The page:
Lake Placid (1999)
Release Date: July 16th, 1999 MPAA Rating: R
Director: Steve Miner Actors: Bill Pullman, Bridget Fonda, Oliver Platt, Brendan Gleeson, Betty White, Natassia Malthe, Mariska Hargitay, Meredith Salenger
t starts the way any good killer animal movie should – a diver in Aroostook County in Maine gets the lower half of his body bitten off by a toothy lake monster. The local fish and game department, led by officer Jack Wells (Bill Pullman), assumes it’s a bear; all Sheriff Hank Keough (Brendan Gleeson) knows is that he’s lost a friend. New York paleontologist Kelly Scott (Bridget Fonda), despite clearly not being a field person, journeys to the rural backwoods swampland of New England to serve as an advisor. Kelly isn’t thrilled with the living arrangement (sleeping in tents) or the abundance of mosquitoes, but needs the escape from her boyfriend/boss who has been cheating on her with coworker/friend Myra (an early role for Mariska Hargitay).
At the same time, wealthy, eccentric mythology professor/crocodile hunter/trapper Hector Cyr (Oliver Platt) flies in on a private helicopter to aid in the hunt for what he assumes is a massive crocodile. His presence provides expensive equipment and little respect. Also joining them is flirty Deputy Sharon Gare (Meredith Salenger), one of the few participants who seems genuine as a background character dealing with the hostile situation. As the team searches the murky waters for signs of the creature, Kelly and Jack start to bond, the body count rises, and, when the 30-foot croc finally reveals itself by dragging a raging bear into the lake, the group makes serious plans to take down the murderous beast.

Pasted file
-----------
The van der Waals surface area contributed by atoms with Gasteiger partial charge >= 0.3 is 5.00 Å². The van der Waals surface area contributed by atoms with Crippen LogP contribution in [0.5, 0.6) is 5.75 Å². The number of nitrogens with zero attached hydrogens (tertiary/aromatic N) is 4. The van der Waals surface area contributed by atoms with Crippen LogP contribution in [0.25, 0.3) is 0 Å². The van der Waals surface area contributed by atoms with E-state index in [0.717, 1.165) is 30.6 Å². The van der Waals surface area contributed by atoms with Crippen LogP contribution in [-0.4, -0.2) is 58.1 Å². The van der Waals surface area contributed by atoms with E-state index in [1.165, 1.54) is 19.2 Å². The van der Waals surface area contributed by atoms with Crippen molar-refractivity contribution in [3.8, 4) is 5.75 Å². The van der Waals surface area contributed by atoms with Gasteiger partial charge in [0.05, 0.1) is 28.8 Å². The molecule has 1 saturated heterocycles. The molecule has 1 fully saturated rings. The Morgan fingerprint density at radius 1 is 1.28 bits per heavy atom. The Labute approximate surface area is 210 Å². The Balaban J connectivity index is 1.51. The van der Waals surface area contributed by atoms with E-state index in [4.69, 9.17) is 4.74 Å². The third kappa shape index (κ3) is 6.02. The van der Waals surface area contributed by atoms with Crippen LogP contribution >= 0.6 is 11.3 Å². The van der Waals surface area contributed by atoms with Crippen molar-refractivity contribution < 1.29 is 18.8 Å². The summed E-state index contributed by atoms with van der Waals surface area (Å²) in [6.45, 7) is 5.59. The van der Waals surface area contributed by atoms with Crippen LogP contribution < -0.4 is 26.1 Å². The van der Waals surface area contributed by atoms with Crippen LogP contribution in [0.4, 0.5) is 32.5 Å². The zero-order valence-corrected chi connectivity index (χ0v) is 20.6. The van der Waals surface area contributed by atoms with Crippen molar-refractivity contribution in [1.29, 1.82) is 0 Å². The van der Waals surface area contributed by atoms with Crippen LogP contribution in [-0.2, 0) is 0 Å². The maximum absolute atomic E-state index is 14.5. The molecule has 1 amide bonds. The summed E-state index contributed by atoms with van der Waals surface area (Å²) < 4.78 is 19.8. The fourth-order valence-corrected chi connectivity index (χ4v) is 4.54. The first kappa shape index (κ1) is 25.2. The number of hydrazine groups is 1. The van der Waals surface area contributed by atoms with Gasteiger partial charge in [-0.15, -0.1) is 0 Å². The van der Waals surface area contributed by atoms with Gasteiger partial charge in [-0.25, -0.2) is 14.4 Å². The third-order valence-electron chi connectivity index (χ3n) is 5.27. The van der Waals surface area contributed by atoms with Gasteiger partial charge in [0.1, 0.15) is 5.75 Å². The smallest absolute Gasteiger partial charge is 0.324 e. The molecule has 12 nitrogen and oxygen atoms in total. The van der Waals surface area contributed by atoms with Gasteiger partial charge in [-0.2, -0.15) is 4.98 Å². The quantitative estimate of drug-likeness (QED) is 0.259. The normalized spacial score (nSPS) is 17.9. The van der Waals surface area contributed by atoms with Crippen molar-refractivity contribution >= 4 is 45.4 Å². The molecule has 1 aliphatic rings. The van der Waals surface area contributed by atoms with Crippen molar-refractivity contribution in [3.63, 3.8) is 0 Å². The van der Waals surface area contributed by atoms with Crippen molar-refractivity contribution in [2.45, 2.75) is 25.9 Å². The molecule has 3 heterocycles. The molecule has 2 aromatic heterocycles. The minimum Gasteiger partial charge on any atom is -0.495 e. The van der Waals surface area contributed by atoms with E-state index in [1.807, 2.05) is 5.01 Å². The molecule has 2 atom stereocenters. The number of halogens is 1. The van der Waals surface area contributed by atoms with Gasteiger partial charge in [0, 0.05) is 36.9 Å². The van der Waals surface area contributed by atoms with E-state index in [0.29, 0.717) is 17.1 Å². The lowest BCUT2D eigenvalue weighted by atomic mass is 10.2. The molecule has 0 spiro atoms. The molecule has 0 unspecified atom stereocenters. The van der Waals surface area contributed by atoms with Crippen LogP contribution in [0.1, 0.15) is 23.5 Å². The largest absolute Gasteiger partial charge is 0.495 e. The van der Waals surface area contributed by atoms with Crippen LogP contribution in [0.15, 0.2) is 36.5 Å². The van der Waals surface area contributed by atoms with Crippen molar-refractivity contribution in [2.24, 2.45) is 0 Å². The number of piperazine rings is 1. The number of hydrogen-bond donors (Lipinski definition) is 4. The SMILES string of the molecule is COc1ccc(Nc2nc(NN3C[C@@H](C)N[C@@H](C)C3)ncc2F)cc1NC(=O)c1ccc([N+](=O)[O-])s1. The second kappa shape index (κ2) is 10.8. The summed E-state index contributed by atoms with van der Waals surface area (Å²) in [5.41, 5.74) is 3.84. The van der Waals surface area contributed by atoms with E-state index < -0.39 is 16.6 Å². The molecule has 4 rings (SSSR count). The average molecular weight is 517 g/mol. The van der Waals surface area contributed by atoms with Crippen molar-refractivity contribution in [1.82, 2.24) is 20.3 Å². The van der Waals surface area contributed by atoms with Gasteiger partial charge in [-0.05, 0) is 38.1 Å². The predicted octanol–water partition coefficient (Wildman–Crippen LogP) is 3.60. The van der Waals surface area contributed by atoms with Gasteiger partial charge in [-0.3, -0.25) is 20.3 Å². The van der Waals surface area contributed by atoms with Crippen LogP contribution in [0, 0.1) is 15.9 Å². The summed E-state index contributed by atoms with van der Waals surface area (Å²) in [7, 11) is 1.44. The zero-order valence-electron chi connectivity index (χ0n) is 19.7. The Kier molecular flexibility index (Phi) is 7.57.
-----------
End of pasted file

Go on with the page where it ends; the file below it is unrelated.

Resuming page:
Everyone is quirky, witty, sarcastic, and unique, cleverly scripted to be an odd fit for a man-eating reptile flick. “Lake Placid” doesn’t try to hide its comedic nature, the ridiculousness of the central concept, and the humorous way the characters deal with death and destruction. It’s equal parts horror and comedy. Fonda complains, nags, and screams incessantly, Platt and Gleeson bicker back and forth, Betty White (in an amusing turn) curses, and Pullman keeps his cool in his usual, unenthusiastic manner. Brendan Gleeson is slightly too accomplished to be involved at all, as is Mariska Hargitay (in a bit part right before becoming Detective Olivia Benson); perhaps even Betty White shouldn’t have messed with this project (“I hope the crocodile wins!”), but these interesting supporting players certainly increase the entertainment value.
Director Steve Miner (“Friday the 13th Part 2” and “Halloween H20: 20 Years Later”) includes the standard horror movie jump scares, gore, and suspenseful attacks, which manage to be tinged with humor as well – people continually fall in the water (Kelly tumbles in 3-4 times herself) to bait the oversized varmint. As for visual effects, Stan Winston’s creature designs are always exciting, and “Lake Placid’s” scaly antagonist is no exception. The computer graphics are decent, as they’re used sparingly, but it’s the gigantic animatronic brute that looks truly impressive. Like a cross between the “Jaws” shark and “Jurassic Park’s” T-Rex, the slimy, rubbery puppet gets some surprisingly fun moments – the best of which involves an underwater attack on Fonda and an airborne assault on the helicopter. The climax isn’t too shabby either, although the movie moves a touch swiftly, featuring a noticeably short runtime.
– Mike Massie